Deadly tornado damages homes and knocks out power in Michigan

A second person was killed in a tornado that hit northern Michigan, authorities said Saturday, as crews searched a mobile home park that was all but destroyed by a rare twister in an area with no weather sirens.

The person, in his 70s, lived at the Nottingham Forest mobile home park in Gaylord, Michigan, which was one of the first sites hit by the tornado on Friday afternoon, Michigan State Police Lt. Derrick said. Carroll.

The first reported death, another person in his 70s, also lived there, Carroll said.

“There have been trailers picked up and dumped on top of each other. Just a very large debris field,” said Otsego County Fire Chief Chris Martin. “Teams are out there right now doing a side quest with heavy gear.”

He said “there’s probably 95 percent destruction there.”

State of emergency in force

Gaylord, a city of about 4,200 people, is located about 230 miles northwest of Detroit.

More than 40 people were injured. Carroll said at least one person was not counted Saturday morning, though that person did not live in the mobile home park.

Theresa Haske sorts through the rubble of what was her garage after a tornado tore through Gaylord, Michigan, on Friday, killing at least two people and injuring dozens. (John Russell/Detroit News/The Associated Press)

Governor Gretchen Whitmer declared a state of emergency, making more state resources available. Thousands of people in the area were without power and some roads were still clogged with fallen utility poles and other debris.

“We have a lot of debris to clean up,” Carroll said.

Roofs and walls of some businesses in the tornado’s path were shattered. Cars and trucks were turned on their sides or turned over completely. Video posted online showed a dark funnel cloud approaching as anxious drivers looked on or slowly drove away.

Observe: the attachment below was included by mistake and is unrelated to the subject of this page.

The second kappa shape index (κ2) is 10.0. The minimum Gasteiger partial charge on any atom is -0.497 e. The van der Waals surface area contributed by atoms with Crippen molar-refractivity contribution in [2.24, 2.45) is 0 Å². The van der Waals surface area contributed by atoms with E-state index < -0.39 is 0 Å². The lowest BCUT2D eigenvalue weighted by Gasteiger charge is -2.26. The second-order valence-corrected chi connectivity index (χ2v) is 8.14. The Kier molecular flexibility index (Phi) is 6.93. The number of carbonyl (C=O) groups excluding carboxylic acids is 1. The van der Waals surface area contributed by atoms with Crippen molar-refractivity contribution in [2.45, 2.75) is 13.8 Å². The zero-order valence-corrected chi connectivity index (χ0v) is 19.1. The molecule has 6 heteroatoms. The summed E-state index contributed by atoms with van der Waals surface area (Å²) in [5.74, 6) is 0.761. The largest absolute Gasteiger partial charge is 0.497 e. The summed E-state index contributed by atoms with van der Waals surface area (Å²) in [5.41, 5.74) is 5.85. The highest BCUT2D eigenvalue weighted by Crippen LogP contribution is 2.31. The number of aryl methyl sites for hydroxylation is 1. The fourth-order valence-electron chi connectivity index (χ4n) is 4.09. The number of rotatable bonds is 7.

The National Weather Service rated the tornado EF3, on a scale of 0 to 5, with top winds of 140 mph.

Betty Wisniewski, 87, avoided injury even though the tornado significantly damaged her home, said her son, Steve Wisniewski, who lives next door.

“Fortunately she was fine, rosary in hand,” he said from a ladder as he put plastic on his windows. “She was praying. Pretty amazing.”

Gaylord Police Chief Frank Claeys said the immediate moments after the tornado hit were difficult for first responders.

“We were looking at places where we knew the occupants. We were calling them by name,” Claeys said. “It’s so much more personal when our officers get to know the people who live in those homes.”

Community has no tornado sirens

Gaylord doesn’t have tornado sirens. Carroll said anyone with a cell phone received a “code red” warning from the National Weather Service about 10 minutes before the tornado hit.

John Boris of the Gaylord weather service post said the tornado passed through the community in about three minutes, but was in the region for 26 minutes, a “pretty long” time.

“We don’t have a lot of tornadoes,” said Boris, the science and operations officer. “In the state of Michigan, in general, we have an average of about 15 or more [a year], and more of them are in the south of the state than in the north. It’s quite unusual.”

This image provided by Steven Bischer shows an overturned vehicle after the Gaylord tornado. (Steven Bischer/The Associated Press)

Boris said warm 80-degree air early Friday and strong winds moving east across Lake Michigan were key conditions that produced the tornado.

A link to climate change probably doesn’t fit, he said.

“It’s very difficult to attribute something as specific as this to a large-scale signal like that,” Boris said. “If we had them more often, that could be a sign.”

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